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    Fast Lane: Jean-Claude Saada

    Maranello 06 novembre 2020

    This week’s entry into the Fast Lane series is long-time Ferrari Challenge competitor Jean-Claude Saada (Boardwalk Ferrari). Competing in the series since 2014, JC has been a stalwart competitor throughout, starting in the Coppa Shell class where he was a champion in 2015 and competing now in the Trofeo Pirelli AM category where he currently sits second in the standings.  We spoke with JC about what makes the Challenge series, and the new Ferrari 488 Challenge Evo special.

    What is your favorite feature of the Ferrari 488 Challenge Evo?

    Well the car is certainly more planted and it has a lot more downforce so the Evo kit works in exactly the way an Evo kit should work.  Its more responsive and it turns better.  Even without the tuning options, just as a baseline car its more responsive and with better aero and more downforce. 

    What is your favorite circuit?

    If I had one more day of racing, it would have to be at Spa.  In North America, certainly Watkins Glen or Road America are iconic and all time tracks to me.  They have their own rhythm and their own beauty and there’s something majestic about that.  Laguna Seca certainly is a heck of a track, between the corkscrew and going up the hill its really challenging to get it right.  And it is not forgiving either, you have one bad mistake here and you’re done for the day.

    How did your passion for racing begin?

    When I was a kid I used to draw every race car known to mankind, I used to know every statistic on Schumacher and Fangio.  And then you know life happens and things get shelved in the back of your memory and if you’re lucky enough, as I was, I got invited to a track day and got to sit behind the wheel of a Challenge car and took one lap with a coach.  The coach said I need to do something else, but that is all it took to challenge me and I committed to doing the series.  Two years later I won the championship with that coach.  It was gratifying to take on the challenge and say well you told me I couldn’t do it, so I’m going to go do it.  But I have to say, it took a lot of work, I lost 40 pounds and worked out every day. The sport keeps you young because every little bit counts inside the car.  From there I caught the bug and its been a tremendous ride since.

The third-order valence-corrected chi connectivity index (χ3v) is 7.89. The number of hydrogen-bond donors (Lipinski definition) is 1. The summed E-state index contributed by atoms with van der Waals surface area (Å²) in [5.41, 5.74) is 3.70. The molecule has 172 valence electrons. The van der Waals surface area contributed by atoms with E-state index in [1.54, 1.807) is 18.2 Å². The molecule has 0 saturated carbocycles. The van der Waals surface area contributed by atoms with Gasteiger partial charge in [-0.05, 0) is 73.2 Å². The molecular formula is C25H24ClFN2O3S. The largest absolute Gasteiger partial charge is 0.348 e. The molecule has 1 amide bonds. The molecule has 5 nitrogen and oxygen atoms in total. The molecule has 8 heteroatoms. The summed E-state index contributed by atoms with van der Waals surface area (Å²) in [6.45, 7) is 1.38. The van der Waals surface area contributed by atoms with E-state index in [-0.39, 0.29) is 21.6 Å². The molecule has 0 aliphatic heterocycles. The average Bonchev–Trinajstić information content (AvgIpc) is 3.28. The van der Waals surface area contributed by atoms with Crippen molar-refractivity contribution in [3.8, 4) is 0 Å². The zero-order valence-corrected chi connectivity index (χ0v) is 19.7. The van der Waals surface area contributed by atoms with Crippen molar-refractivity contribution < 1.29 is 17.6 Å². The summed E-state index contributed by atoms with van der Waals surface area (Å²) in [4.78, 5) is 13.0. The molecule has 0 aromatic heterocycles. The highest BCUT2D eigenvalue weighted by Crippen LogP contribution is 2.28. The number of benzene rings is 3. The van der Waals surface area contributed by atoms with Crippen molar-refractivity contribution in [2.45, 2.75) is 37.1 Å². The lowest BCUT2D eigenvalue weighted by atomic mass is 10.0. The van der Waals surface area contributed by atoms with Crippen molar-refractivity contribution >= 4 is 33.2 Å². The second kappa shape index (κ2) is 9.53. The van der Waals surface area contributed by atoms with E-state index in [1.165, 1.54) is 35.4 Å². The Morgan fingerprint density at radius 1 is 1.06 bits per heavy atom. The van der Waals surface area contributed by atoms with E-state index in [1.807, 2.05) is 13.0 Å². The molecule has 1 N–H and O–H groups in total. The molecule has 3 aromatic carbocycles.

What do you think are the keys to a successful weekend in Ferrari Challenge?

    Well over time I’ve mature in the sport, and I realize what is important and what isn’t.  You make your mistakes in the first two or three years, maybe there are a few accidents, and then you sort of realize that its all about precision precision, precision.  And to do that, you have to be super focused.  I’ve really tried to practice precision, not just doing the same thing over and over again.  You need to really listen and really be careful and hit your marks.  Use every inch of the track.  I went out this morning, thinking about that and my times improved by .5 of a second.  It tells you that precision and accuracy is the most important thing.  And second, you have to be fit.  You cant do this for 30 minutes and expect to be OK if you’re not in shape. 

    What are your passions when you’re not at the race track?

    Well its really limited to my business, which I have a passion for and work 24/7 on, and certainly my family.  My kids are grown and working now, so it’s a nice time in my life where I can enjoy the things that I really enjoy and it’s a good place to be.  I went thorugh a pretty nasty year and half with a variety of medical proceedures and I was told not to ever sit in a race car, so of course that was the challenge to get back.  I got alternate treatment and now I work out 6 days a week and here I am vying for the championship so we’ll see what happens.  Its nice because it focuses a lot of skills in one place.  You do a lot of things to get behind the wheel and hten you cant control all of it and there is so much you cant control, the track, the other drivers, a mistake from a mechanic, etc. and despite that you go out there and win.  Its risk management at its best.